less than sign for inheritance in classes

Discussion in 'Ruby' started by Smart RoR, Mar 23, 2010.

  1. Smart RoR

    Smart RoR Guest

    Hello:

    Where in Ruby is the less than sign for inheritance in classes defined?

    class A < B


    The < here that is.


    Thanks.
    --
    Posted via http://www.ruby-forum.com/.
    Smart RoR, Mar 23, 2010
    #1
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  2. Smart RoR

    Gary Wright Guest

    On Mar 22, 2010, at 10:07 PM, Smart RoR wrote:
    > Where in Ruby is the less than sign for inheritance in classes defined?
    >
    > class A < B


    I'm not sure if I understand your question, but '<' is just syntax when
    used in a class definition. In this context, it is not an operator and so
    there is no method associated with its use in this context.

    Gary Wright
    Gary Wright, Mar 23, 2010
    #2
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  3. Smart RoR

    Smart RoR Guest

    Gary Wright wrote:
    > On Mar 22, 2010, at 10:07 PM, Smart RoR wrote:
    >> Where in Ruby is the less than sign for inheritance in classes defined?
    >>
    >> class A < B

    >
    > I'm not sure if I understand your question, but '<' is just syntax when
    > used in a class definition. In this context, it is not an operator and
    > so
    > there is no method associated with its use in this context.
    >
    > Gary Wright


    Every operator is a method in ruby....

    like 1 - 1 = 0 here - is a method.

    That is my understanding....

    --
    Posted via http://www.ruby-forum.com/.
    Smart RoR, Mar 23, 2010
    #3
  4. Smart RoR wrote:
    > Every operator is a method in ruby....
    >
    > like 1 - 1 = 0 here - is a method.
    >
    > That is my understanding....


    And is the "=" too a method? Can you redefine it?

    > Where in Ruby is the less than sign for inheritance
    > in classes defined?


    If you want to find out if somebody is inheriting your class, implement
    'MyClass.inherited' (it's a hook).
    --
    Posted via http://www.ruby-forum.com/.
    Albert Schlef, Mar 23, 2010
    #4
  5. Smart RoR

    Gary Wright Guest

    On Mar 23, 2010, at 12:05 AM, Smart RoR wrote:
    > Every operator is a method in ruby....
    >
    > like 1 - 1 = 0 here - is a method.
    >
    > That is my understanding....


    Let me try again. The '<' in a class definition
    is not an operator and so doesn't have an
    associated method. It looks like an operator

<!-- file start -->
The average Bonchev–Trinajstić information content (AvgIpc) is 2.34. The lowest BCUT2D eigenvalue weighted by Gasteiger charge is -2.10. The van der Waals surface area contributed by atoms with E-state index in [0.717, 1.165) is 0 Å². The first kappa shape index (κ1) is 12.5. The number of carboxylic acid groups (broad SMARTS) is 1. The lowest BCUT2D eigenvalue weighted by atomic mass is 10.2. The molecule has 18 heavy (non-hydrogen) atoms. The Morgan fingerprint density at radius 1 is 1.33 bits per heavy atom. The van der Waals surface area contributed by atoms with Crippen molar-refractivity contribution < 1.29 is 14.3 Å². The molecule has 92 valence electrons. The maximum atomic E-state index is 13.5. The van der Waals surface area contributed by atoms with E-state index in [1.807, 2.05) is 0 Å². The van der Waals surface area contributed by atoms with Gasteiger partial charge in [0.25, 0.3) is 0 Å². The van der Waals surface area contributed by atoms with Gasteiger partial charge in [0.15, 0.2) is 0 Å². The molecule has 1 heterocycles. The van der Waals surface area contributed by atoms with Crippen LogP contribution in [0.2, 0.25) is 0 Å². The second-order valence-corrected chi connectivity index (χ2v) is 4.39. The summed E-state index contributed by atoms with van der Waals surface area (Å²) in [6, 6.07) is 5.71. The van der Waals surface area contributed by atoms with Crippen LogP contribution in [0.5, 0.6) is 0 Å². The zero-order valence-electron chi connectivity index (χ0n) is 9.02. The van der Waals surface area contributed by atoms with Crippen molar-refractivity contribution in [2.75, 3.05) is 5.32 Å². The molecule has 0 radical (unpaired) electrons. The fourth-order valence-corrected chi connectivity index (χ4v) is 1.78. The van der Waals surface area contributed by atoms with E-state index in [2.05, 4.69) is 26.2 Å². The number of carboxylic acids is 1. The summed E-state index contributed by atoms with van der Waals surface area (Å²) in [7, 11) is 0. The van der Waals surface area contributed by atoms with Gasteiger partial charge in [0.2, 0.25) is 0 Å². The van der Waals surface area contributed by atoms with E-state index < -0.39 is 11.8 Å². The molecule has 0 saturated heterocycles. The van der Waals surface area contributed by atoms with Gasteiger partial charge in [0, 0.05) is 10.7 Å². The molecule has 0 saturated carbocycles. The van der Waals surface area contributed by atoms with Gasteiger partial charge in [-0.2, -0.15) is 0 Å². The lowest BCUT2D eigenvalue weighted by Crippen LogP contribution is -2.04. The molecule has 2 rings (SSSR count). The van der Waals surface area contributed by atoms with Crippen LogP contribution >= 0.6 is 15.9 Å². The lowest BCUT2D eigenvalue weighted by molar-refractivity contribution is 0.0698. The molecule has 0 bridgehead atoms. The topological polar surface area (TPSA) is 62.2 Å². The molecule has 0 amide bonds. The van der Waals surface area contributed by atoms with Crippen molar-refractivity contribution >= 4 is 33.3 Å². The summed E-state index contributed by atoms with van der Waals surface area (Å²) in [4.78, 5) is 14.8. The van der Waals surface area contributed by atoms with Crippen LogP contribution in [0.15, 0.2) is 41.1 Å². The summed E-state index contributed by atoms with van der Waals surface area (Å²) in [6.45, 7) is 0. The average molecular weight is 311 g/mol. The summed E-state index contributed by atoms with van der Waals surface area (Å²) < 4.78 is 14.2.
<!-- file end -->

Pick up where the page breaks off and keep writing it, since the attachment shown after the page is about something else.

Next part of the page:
but is not parsed or interpreted as an operator
    when used in a class definition.

    Gary Wright
    Gary Wright, Mar 23, 2010
    #5
  6. Smart RoR

    Smart RoR Guest

    Gary Wright wrote:
    > On Mar 23, 2010, at 12:05 AM, Smart RoR wrote:
    >> Every operator is a method in ruby....
    >>
    >> like 1 - 1 = 0 here - is a method.
    >>
    >> That is my understanding....

    >
    > Let me try again. The '<' in a class definition
    > is not an operator and so doesn't have an
    > associated method. It looks like an operator
    > but is not parsed or interpreted as an operator
    > when used in a class definition.
    >
    > Gary Wright



    Thanks. But in that case where is the < handled to identify
    inheritance....
    That is the core handling as to where is this implemented in ruby core.

    --
    Posted via http://www.ruby-forum.com/.
    Smart RoR, Mar 23, 2010
    #6
  7. On Mar 23, 2010, at 7:46 AM, Smart RoR wrote:

    > Gary Wright wrote:
    >> On Mar 23, 2010, at 12:05 AM, Smart RoR wrote:
    >>> Every operator is a method in ruby....
    >>>
    >>> like 1 - 1 = 0 here - is a method.
    >>>
    >>> That is my understanding....

    >>
    >> Let me try again. The '<' in a class definition
    >> is not an operator and so doesn't have an
    >> associated method. It looks like an operator
    >> but is not parsed or interpreted as an operator
    >> when used in a class definition.
    >>
    >> Gary Wright

    >
    >
    > Thanks. But in that case where is the < handled to identify
    > inheritance....
    > That is the core handling as to where is this implemented in ruby
    > core.
    >
    > --
    > Posted via http://www.ruby-forum.com/.
    >



    That would be deep inside parse.y -- the grammar file for the parser.
    Look for the superclass non-terminal (about 4100 lines or so into the
    file).

    -Rob

    Rob Biedenharn http://agileconsultingllc.com
    Rob Biedenharn, Mar 23, 2010
    #7
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